Ashaya is gigantic and gives you a bunch of extra mana, but one hidden aspect of it is that all of your other creatures will trigger Landfall when played! That’s just total nuts, and more than enough to cement this as a bomb in my eyes. The play pattern of Ashaya -> 3 drop on turn 5 is going to be devastating by itself, and they’ll often be behind even if they immediately have removal.
Bala Ged Recovery
Recollect was never really a playable card, but it can situationally make a really big impact on the game so I am excited to have access to it in my deck without any risk. This is one to consider a Land but I bet it will be cast as Bala Ged Recovery quite often.
This is one phenomenal spell-land – it represents the best card in your graveyard for the given situation at any point. It’s slow and doesn’t impact the board but being able to play it as a land completely mitigates that weakness – you get to choose when you need it and don’t. I don’t quite have it at B because there will be times in the mid and late game where you don’t have the time to use it and also don’t want a land, but the upside here is literally to take over the late game so it’s certainly a high B-.
I would consider counting it as a spell if I had some other spell-lands/some kicker cards already, since it does take a lot of mana to eke immediate value out of the spell half.
You can’t just merge two terrible spells like Naturalize and Plummet into one card and expect people to play it. Your sideboard is probably drooling though.
This is a fantastic sideboard card, but I actually think you can maindeck the first copy a reasonable amount in this format over other filler nonsense. There are a lot of high value artifacts and most White and Blue decks have high-value fliers, so I expect it to hit enough in a lot of games. If you have looting, that’s a good reason to increase the grade since that will diminish the amount it’s stuck dead in your hand too.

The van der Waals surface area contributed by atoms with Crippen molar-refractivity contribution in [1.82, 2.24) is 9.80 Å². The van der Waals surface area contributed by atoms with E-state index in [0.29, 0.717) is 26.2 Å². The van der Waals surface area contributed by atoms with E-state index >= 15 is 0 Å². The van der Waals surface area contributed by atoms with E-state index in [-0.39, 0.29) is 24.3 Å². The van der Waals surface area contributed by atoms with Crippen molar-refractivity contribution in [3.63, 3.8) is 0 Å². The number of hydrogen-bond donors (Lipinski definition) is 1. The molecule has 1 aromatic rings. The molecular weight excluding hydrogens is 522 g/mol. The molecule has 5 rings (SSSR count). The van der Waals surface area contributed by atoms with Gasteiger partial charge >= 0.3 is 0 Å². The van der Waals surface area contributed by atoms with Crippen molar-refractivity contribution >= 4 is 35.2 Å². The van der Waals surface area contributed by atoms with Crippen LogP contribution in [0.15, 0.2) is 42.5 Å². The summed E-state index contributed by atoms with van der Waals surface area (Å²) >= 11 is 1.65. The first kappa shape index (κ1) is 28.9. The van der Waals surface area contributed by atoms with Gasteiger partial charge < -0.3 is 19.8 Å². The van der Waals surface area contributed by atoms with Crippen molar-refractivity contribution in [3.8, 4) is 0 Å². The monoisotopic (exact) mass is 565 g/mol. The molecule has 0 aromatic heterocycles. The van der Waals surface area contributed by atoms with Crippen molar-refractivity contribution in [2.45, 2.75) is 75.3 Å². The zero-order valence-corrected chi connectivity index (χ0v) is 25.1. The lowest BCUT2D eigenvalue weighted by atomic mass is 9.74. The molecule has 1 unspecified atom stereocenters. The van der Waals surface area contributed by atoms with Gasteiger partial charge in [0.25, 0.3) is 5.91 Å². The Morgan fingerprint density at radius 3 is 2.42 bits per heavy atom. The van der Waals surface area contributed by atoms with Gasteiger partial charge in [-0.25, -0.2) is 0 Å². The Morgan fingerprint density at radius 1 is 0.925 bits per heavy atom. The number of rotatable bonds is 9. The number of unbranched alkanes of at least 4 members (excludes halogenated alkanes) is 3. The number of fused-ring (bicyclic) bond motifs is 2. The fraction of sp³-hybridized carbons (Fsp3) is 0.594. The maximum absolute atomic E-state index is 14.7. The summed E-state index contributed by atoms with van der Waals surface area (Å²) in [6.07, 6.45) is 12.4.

This card is pretty insane. Attacking as a 6/5 or possibly more since you are in Green is a tremendous value and I am sure this will be a sought after common.
This attacks as a 6/5 for 4 mana, and if you do get to get two lands into play at any point then you’re going to absolutely destroy your opponent… instant speed landfall will be a nightmare to play against here. You do want to be beating down, but this card doesn’t block that badly either, and even slower decks will want it because it kills so rapidly. If you have a few landfall cards of this caliber, that’s a great reason to consider playing another land.
7 mana is a lot but Cragplate Baloth is sure to make a huge impact if you can get there. It can only really be killed in combat and if you happen to cast it for 10 mana well, it’ll be a 10/10 how fitting.
I don’t think this card is all that great, mainly because ramping into something that can be double blocked or chumped so easily isn’t all that exciting. It’s not that much pressure to put on the board for 7 mana, and the kicker ability puts it into ludicrously expensive territory. At best, I see it as not much better than Spined Megalodon, and this is a format with kicker cards and a ton of ways to use your mana well in the late game.
This is a glorified bear unless you can benefit greatly from +1/+1 counters. Even in that archetype I see Dauntless Survivor barely making the cut for a lot of decks.
This is a solid roleplayer, since you have the option of putting the counter on whatever you want, and usually whatever enables the best attacks. Green and Black have plenty of counter synergies in this format, having the creature around can give you some nice sacrifice fodder, and it pairs well with evasive units (and especially Ghastly Gloomhunter). The ceiling on this card is never that high, but some decks will really want it.